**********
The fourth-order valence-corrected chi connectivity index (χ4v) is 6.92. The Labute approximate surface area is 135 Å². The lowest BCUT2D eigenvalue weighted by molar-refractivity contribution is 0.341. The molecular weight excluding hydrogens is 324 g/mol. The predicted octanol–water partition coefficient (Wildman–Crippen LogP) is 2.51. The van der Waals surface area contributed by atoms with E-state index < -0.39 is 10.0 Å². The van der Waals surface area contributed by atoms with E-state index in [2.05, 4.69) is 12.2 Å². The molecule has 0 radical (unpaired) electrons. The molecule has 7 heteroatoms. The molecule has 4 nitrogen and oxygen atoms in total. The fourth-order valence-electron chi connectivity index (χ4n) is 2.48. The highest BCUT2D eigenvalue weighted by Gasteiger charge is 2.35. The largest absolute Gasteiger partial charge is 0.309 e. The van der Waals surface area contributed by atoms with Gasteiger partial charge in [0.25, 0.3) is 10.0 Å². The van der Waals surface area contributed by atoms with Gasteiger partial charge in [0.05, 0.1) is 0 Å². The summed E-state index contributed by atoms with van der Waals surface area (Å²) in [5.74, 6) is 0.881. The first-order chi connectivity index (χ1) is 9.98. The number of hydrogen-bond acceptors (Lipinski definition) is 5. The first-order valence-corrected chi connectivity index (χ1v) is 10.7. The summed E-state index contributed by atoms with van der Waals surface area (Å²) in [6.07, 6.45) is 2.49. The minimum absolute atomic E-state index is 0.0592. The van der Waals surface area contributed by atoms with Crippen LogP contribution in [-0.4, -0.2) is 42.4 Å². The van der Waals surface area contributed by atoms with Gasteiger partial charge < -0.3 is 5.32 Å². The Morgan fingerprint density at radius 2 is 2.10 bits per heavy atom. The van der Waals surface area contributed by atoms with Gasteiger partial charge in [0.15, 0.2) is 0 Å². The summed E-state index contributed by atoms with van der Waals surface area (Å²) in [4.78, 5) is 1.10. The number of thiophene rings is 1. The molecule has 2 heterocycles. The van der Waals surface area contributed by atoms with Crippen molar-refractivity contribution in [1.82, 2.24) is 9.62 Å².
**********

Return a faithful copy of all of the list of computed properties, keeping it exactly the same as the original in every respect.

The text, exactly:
The fourth-order valence-corrected chi connectivity index (χ4v) is 6.92. The Labute approximate surface area is 135 Å². The lowest BCUT2D eigenvalue weighted by molar-refractivity contribution is 0.341. The molecular weight excluding hydrogens is 324 g/mol. The predicted octanol–water partition coefficient (Wildman–Crippen LogP) is 2.51. The van der Waals surface area contributed by atoms with E-state index < -0.39 is 10.0 Å². The van der Waals surface area contributed by atoms with E-state index in [2.05, 4.69) is 12.2 Å². The molecule has 0 radical (unpaired) electrons. The molecule has 7 heteroatoms. The molecule has 4 nitrogen and oxygen atoms in total. The fourth-order valence-electron chi connectivity index (χ4n) is 2.48. The highest BCUT2D eigenvalue weighted by Gasteiger charge is 2.35. The largest absolute Gasteiger partial charge is 0.309 e. The van der Waals surface area contributed by atoms with Gasteiger partial charge in [0.25, 0.3) is 10.0 Å². The van der Waals surface area contributed by atoms with Gasteiger partial charge in [0.05, 0.1) is 0 Å². The summed E-state index contributed by atoms with van der Waals surface area (Å²) in [5.74, 6) is 0.881. The first-order chi connectivity index (χ1) is 9.98. The number of hydrogen-bond acceptors (Lipinski definition) is 5. The first-order valence-corrected chi connectivity index (χ1v) is 10.7. The summed E-state index contributed by atoms with van der Waals surface area (Å²) in [6.07, 6.45) is 2.49. The minimum absolute atomic E-state index is 0.0592. The van der Waals surface area contributed by atoms with Crippen LogP contribution in [-0.4, -0.2) is 42.4 Å². The van der Waals surface area contributed by atoms with Gasteiger partial charge < -0.3 is 5.32 Å². The Morgan fingerprint density at radius 2 is 2.10 bits per heavy atom. The van der Waals surface area contributed by atoms with Gasteiger partial charge in [0.15, 0.2) is 0 Å². The summed E-state index contributed by atoms with van der Waals surface area (Å²) in [4.78, 5) is 1.10. The number of thiophene rings is 1. The molecule has 2 heterocycles. The van der Waals surface area contributed by atoms with Crippen molar-refractivity contribution in [1.82, 2.24) is 9.62 Å².